Published on: 17th August 2017
Case Study 100
Research lead: Tom Clemens, University of Edinburgh and Steve Turner, University of Aberdeen
Alongside health effects for the mother, there is mounting evidence that the quality of air inhaled during pregnancy also has implications for the developing baby. Invisible fine particles (PM2.5), which are a fraction of a hair’s breadth, can cross from inhaled air into the blood stream via the lungs. From there they can cross the placenta and enter the baby’s circulation, irritating the inside of blood vessels and restricting growth.
The challenge lies in studying how inhaled PM2.5 affects fetal growth. A “perfect” (but impossible!) study would involve mothers being randomised to spend their entire pregnancy in an environment where they inhaled either high or low concentrations of PM2.5.
Instead, researchers from the Universities of Aberdeen and Edinburgh used routinely collected air quality measurements and linked these to fetal ultrasound scan measurements, which also allowed them to examine the combined effect of pollution and smoking.
The Aberdeen Maternity and Neonatal Databank (AMND) holds records of delivered babies at Aberdeen Maternity Hospital including fetal ultrasound scan measurements and other details about the mother such as smoking status. The researchers linked these records to air quality data provided by the United Kingdom Department for the Environment, Food and Rural Affairs (DEFRA).
They examined fetal size in the first, second and third stages of pregnancy in relation to air quality exposure. The team were particularly interested in head size of the unborn and new born baby, since evidence from other sources suggests this may be particularly susceptible to poor air quality.
Their analysis considered the following factors as possible confounders: mother’s age at delivery, parental social class, parity, sex of the baby, maternal height and weight in early pregnancy, maternal smoking and the year of scan.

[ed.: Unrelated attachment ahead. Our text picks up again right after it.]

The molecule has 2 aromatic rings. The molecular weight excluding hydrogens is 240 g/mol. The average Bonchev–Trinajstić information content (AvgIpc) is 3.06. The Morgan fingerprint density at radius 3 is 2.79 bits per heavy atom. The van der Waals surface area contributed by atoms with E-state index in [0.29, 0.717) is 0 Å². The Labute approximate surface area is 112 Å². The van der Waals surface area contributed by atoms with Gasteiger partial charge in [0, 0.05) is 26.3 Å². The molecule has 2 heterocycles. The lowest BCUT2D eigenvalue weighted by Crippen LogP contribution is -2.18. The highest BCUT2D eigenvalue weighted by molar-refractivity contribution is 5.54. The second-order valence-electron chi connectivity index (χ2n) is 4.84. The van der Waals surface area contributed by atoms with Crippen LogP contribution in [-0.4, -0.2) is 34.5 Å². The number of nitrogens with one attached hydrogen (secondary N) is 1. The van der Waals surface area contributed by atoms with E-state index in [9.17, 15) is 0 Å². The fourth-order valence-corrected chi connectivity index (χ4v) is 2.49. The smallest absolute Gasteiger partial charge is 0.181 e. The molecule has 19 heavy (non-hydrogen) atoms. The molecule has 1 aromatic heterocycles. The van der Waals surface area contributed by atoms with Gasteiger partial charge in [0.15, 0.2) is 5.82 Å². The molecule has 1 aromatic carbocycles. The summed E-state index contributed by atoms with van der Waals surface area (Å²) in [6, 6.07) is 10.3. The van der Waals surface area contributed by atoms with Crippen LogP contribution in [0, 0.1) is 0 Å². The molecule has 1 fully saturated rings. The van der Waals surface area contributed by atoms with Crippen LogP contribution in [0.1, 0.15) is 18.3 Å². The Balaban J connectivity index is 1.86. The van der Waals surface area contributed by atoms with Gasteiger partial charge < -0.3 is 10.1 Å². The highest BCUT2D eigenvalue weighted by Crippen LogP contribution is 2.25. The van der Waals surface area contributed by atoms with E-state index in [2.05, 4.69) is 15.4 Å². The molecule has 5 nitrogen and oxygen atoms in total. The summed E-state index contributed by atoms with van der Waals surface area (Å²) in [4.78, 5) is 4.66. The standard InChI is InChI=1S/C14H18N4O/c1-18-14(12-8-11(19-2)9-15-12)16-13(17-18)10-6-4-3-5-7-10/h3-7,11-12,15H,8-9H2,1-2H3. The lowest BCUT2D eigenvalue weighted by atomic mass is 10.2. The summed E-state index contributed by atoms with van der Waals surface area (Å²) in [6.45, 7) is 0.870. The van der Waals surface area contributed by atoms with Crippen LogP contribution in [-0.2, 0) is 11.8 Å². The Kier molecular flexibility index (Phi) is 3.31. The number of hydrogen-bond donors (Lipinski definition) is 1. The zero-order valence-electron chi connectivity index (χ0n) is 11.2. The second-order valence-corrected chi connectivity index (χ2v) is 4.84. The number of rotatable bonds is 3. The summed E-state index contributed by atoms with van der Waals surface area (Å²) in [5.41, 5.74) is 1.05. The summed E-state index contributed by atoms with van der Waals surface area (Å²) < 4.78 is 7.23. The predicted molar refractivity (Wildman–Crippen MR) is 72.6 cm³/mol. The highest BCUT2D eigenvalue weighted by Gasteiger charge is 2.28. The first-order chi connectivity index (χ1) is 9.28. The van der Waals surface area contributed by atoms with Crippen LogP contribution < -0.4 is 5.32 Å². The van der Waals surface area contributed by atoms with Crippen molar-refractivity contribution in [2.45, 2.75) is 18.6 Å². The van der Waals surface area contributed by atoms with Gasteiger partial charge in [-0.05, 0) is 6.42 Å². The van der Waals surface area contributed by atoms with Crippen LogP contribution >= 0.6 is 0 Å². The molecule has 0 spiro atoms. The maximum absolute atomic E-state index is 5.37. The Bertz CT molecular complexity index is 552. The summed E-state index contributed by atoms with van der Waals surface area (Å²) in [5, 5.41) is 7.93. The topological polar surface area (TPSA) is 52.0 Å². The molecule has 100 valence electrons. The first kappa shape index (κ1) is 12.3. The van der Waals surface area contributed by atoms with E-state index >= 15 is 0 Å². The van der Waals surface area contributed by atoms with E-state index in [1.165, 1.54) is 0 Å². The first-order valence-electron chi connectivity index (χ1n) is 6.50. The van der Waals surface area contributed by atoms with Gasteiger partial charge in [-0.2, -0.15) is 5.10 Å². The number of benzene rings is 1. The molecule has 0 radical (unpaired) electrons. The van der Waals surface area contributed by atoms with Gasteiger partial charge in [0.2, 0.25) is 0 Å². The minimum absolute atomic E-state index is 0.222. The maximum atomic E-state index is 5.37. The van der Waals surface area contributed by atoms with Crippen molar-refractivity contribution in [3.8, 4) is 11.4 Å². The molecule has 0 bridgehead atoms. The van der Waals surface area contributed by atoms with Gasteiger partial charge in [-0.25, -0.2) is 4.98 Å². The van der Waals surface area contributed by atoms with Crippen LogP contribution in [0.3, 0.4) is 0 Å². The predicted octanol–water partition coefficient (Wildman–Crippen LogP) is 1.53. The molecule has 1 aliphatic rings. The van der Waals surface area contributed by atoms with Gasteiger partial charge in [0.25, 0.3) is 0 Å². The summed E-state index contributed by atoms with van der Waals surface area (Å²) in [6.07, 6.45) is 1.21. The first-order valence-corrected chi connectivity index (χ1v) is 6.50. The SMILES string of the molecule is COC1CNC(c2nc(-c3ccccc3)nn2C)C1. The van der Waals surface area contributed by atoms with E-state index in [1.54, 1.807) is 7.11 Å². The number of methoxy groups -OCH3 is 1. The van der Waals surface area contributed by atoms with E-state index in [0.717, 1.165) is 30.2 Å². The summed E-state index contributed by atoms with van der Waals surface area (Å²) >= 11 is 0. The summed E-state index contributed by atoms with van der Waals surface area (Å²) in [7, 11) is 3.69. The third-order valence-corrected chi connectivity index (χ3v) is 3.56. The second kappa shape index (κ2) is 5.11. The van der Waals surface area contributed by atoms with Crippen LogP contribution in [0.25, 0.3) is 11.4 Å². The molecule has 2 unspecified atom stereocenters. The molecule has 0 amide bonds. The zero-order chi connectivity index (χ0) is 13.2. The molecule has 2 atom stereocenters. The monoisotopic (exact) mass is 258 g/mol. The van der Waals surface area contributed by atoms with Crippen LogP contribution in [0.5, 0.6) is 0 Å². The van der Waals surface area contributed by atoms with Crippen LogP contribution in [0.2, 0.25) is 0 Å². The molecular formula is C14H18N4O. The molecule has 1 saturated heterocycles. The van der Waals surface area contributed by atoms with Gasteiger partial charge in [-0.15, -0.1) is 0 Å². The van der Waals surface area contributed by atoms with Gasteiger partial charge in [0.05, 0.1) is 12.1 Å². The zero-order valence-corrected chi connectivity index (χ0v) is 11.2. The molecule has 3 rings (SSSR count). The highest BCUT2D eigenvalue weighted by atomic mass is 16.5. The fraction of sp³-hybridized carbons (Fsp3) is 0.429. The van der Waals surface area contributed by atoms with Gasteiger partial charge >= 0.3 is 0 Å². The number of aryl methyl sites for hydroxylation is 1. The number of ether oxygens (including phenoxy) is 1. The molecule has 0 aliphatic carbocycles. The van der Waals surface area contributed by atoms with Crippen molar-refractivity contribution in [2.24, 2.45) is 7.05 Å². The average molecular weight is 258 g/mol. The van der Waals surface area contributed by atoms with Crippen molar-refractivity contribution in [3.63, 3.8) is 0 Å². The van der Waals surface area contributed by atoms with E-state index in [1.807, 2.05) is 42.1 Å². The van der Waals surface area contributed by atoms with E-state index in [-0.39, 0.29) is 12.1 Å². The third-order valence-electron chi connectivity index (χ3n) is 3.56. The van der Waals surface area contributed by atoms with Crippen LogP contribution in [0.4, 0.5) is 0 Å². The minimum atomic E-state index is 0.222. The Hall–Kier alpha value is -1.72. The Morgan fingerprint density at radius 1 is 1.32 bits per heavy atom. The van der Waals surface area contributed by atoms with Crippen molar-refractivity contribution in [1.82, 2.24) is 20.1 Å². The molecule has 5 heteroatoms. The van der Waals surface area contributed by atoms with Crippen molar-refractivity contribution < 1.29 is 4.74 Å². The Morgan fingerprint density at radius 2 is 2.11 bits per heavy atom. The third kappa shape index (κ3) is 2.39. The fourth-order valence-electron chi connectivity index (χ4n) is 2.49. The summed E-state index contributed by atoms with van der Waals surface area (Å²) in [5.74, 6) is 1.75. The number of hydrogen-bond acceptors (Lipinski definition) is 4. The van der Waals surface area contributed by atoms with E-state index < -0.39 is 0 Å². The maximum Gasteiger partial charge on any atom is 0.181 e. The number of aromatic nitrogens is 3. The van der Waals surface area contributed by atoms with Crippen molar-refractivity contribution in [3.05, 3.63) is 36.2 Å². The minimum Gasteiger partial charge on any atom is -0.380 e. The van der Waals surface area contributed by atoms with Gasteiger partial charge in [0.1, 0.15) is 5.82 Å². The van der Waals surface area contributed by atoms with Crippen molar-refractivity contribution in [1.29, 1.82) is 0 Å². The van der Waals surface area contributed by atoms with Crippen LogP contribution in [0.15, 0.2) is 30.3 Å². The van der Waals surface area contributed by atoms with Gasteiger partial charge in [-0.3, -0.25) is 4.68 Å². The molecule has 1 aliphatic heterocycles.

In the whole sample (13,775 pregnancies), PM2.5 exposure ¬was associated with reductions in head growth from second trimester through to birth. The highest exposures were associated with a 2 mm reduction in head size in late pregnancy but measurements of fetal limb length and abdominal circumference were not affected.
Similar relationships were present for other pollutant exposures (NO2 and PM10). Significantly, the researchers found that air quality effects were only apparent among non-smoking mothers. Among mothers who smoked, air quality effects disappeared.
This work adds further evidence that the environment a mother is exposed to is important to fetal growth, and in particular to head size. Work elsewhere suggests that maternal smoking is linked to a reduction in fetal head size of approximately 1-2mm, and therefore the present results suggest that the highest concentrations of air pollution may have an effect on the baby’s head growth which is comparable to maternal smoking.
Air quality in North East Scotland is generally very good but even at these low levels of air pollution, there was an association with a slowing of fetal growth, and this suggests that there may be no “safe” exposure.
The main driver for fetal head size is brain growth and what remains to be seen is what the implications of ambient air exposures during pregnancy are for later child development.
For more information about this study visit: http://www.sciencedirect.com/science/article/pii/S016041201730315X
Enquiries to Sabine Kurz, Communications Assistant, The Farr Institute of Health Informatics Research, email@example.com